Sunday, March 1, 2009

Doughnut Plant

I FINALLY got to Doughnut Plant this weekend. I had been meaning to go there for months, but c'est la vie. A short subway ride down to Grand St. (ah hem too short) and I was there. Doughnut Plant is small - really a take out place, with a limited flavors (its not Dunkin Donuts people). However, their flavors are unique. The blackberry jelly doughnut with peanut butter glaze sounded delicious, but it was HUGE and my blood sugar spiked just looking at it. So, I instead went for the meyer lemon doughnut (my companions got the tres leches and blackout doughnuts). The meyer lemon doughnut was slightly lemony, not overpowering, and more importantly, not overly sweet. I tried a piece of the tres leches and was glad I had chosen the meyer lemon doughnut, because I think the tres leches would have been too sugary for me.

If you itching for a doughnut, but can't make it down to Grand Street, Doughnut Plant also sells its doughnuts at other locations, like Dean & Deluca, Zabars, Citarella, Joe's Art of Coffee, Orens Daily Roast, and Agata & Valentina.

Doughnut Plant
379 Grand St.
New York, N.Y. 10002

(212) 505-3700

Wednesday, February 25, 2009


Every time I stop by the Asian market near my apartment to pick up a $1.49 bag of edamame, I always walk by these curious little cake like items, called daifuku, stored in the refrigerator section. Finally, last weekend, as I went to get some more edamame (really, I don't eat it THAT often), I decided now was the time to try one. However, the first question was: which one do I pick? The one covered in sesame seeds? The pink one? The green one? The white one with evident beans poking through the surface? After comparing the ingredients to see if there was a difference (no), I went with the green, because when all else fails, always go with the color found in nature.

Daifuku (meaning "great luck") is a Japanese confection consisting of glutionous rice cake (mochi) stuffed with a sweet filling - in my case, sweetened red bean paste made from azuki beans. Glutionous rice cake? Beans? Yes, doesn't sound much like a confection to me either, at least in the American sense. But it is oddly good. Not as sweet as American confections typically are, but oddly satisfying - I wasn't running for the vanilla cookies afterward. I just may try the sesame seed kind this weekend.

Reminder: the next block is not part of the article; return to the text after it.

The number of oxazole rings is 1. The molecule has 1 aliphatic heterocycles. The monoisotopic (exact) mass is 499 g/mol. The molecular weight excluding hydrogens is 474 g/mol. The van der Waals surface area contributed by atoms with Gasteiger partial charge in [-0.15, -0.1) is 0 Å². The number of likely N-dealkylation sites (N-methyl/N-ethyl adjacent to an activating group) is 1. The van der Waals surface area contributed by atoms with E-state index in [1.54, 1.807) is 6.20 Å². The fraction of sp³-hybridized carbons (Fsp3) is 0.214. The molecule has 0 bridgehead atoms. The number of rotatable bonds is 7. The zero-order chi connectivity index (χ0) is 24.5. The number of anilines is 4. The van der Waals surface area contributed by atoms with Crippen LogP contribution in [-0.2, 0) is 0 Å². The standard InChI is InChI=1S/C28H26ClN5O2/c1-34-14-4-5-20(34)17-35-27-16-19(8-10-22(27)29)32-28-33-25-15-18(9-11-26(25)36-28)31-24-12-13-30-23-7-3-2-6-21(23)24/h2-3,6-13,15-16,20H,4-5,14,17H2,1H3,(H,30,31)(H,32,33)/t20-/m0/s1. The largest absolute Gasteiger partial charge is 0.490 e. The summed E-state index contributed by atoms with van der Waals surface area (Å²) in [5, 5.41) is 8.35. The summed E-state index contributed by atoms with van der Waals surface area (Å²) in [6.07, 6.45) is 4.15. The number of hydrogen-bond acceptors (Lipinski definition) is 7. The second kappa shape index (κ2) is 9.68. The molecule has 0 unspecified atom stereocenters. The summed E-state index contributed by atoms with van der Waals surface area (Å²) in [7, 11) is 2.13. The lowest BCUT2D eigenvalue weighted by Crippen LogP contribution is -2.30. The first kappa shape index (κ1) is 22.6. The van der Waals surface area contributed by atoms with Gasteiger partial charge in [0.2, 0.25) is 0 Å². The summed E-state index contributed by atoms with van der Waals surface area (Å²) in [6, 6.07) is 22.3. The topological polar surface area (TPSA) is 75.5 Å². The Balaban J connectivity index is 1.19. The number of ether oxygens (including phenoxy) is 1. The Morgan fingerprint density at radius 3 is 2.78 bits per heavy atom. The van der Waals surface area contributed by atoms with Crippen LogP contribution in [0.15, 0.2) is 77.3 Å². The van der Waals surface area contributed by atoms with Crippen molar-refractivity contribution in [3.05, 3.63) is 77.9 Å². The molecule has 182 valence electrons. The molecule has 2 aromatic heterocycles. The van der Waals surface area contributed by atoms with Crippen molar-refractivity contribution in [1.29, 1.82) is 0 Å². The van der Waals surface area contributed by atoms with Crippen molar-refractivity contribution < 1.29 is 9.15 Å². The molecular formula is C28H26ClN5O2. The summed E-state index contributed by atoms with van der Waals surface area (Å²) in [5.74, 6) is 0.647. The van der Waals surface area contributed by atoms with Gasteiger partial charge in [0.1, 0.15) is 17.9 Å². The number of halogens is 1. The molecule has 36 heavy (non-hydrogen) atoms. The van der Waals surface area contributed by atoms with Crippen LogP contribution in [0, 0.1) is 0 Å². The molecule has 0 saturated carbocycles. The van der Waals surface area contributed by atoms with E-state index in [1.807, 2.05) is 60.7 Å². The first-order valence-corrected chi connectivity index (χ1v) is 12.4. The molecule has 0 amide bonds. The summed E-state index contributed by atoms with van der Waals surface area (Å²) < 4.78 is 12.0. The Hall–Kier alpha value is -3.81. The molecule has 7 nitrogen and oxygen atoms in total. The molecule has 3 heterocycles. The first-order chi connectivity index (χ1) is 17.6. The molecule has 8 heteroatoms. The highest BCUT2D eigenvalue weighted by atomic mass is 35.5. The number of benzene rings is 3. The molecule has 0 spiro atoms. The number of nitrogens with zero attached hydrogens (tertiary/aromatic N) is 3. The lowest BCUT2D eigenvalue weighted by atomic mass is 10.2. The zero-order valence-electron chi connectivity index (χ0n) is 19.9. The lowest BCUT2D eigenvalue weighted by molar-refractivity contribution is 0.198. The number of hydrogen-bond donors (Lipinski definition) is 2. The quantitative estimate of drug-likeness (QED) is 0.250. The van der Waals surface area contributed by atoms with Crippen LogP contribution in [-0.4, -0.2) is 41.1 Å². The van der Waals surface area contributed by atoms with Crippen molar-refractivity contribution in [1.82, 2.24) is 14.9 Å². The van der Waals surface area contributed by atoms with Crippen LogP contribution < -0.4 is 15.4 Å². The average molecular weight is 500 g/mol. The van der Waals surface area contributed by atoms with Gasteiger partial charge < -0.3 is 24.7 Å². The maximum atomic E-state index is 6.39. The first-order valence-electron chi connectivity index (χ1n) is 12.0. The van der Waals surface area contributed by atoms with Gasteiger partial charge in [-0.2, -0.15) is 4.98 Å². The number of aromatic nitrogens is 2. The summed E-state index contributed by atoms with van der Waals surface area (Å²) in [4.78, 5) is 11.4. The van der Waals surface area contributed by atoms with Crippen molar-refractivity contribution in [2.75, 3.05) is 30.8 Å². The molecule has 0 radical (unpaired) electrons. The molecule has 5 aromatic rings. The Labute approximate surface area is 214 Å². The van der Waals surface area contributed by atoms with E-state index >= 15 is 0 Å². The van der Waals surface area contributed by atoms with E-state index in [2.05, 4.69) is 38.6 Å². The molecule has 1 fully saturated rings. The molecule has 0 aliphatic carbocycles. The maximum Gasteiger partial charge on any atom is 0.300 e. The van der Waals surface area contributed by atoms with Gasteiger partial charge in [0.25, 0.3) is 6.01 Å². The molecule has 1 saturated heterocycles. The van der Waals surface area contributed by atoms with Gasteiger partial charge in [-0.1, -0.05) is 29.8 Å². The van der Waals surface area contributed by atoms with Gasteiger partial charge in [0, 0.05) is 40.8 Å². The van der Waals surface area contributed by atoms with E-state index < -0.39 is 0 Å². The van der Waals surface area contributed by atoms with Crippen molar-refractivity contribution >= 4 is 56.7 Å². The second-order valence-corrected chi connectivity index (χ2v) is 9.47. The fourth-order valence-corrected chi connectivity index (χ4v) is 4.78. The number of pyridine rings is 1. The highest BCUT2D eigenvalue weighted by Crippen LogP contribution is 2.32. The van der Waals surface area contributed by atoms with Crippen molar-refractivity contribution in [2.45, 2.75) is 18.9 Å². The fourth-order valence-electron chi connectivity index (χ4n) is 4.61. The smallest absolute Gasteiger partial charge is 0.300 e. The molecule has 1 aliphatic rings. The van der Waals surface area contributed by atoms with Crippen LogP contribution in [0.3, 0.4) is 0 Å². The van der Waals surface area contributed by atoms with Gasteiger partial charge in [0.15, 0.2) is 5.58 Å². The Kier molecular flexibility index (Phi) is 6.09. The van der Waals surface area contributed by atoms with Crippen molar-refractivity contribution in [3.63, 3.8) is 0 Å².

Thursday, February 19, 2009

Spotted: Smeggs

Spotted on a McDonald's sign was the following: "Try 2 Smeggs for Only $3"

Just what are Smeggs you ask?

Apparently, its an acronym for "sausage egg mcmuffins."

Um, McDonald's? I don't mean to be picky, but are you aware that the "m" in "mcmuffins" comes after "egg"? So shouldn't it really be a "Seggm" or "Seggmc"?

Its OK, though. Microwaving imitation burgers all day long would make me start thinking up crazy acronyms too (or maybe not).

Wednesday, February 18, 2009

Turkey Paprikash

Last year, I finally took a trip to eastern Europe - a two week trip to be exact. I traveled to Berlin, then on to Dresden, Vienna, Prague, Krakow, Warsaw and, one of my now favorite cities, Budapest. While in Budapest, I took a dinner cruise down the River Danube. After walking around all day, hopping off-and-on their version of the subway, and drinking in the city, I was pretty excited for this dinner cruise (read: eat and drink until you can't eat and drink no more). I was HUNGRY (no pun intended.) The cruise itself was nice, but unfortunately, it was raining out, so our view of the River Danube and its banks were a little obscured to say the least. But never mind, because the food and drink was plentiful, and at that time, that was all that mattered.

Amongst the stuffed cabbage and other items spread on the table was chicken paprikash, a traditional Hungarian stew. Now I must admit, before Budapest and this river cruise, I didn't even know what paprikash was. The only time I had ever heard of it was while watching "When Harry Met Sally" ("Waiter, there is too much pepper on my paprikash"), and my attempts at searching for it on the Internet were unsuccessful, as I mistakenly left out the "r," spelling it how it sounds when Billy Crystal says the aforementioned line. Whoops.

So imagine my excitement when while flipping through the February edition of Everyday Food, I came across a recipe for turkey paprikash (and noticed that it is spelled with an "r," because the word paprika is in there - duh).

The recipe is very easy to make, as I put it together in no time on a Sunday evening. Given that I am eating for one, I also had plenty of leftovers for lunch the next couple of days. And did I mention it is a healthy version? I didn't use turkey - try finding turkey, or any variety of meat for that matter, in Key Food - and instead used chicken. I also didn't use the full amount of meat the recipe calls for, because the price of chicken was just way to high. And like I said, I am cooking for one.

Turkey Paprikash
Yield: 4 Servings

Course salt and ground pepper
8 ounces whole-wheat egg noodles
1 small boneless, skinless turkey breast half (about 2 pounds), cut into 1 1/2 inch pieces
2 tbsps. sweet paprika
1 tbsp. olive oil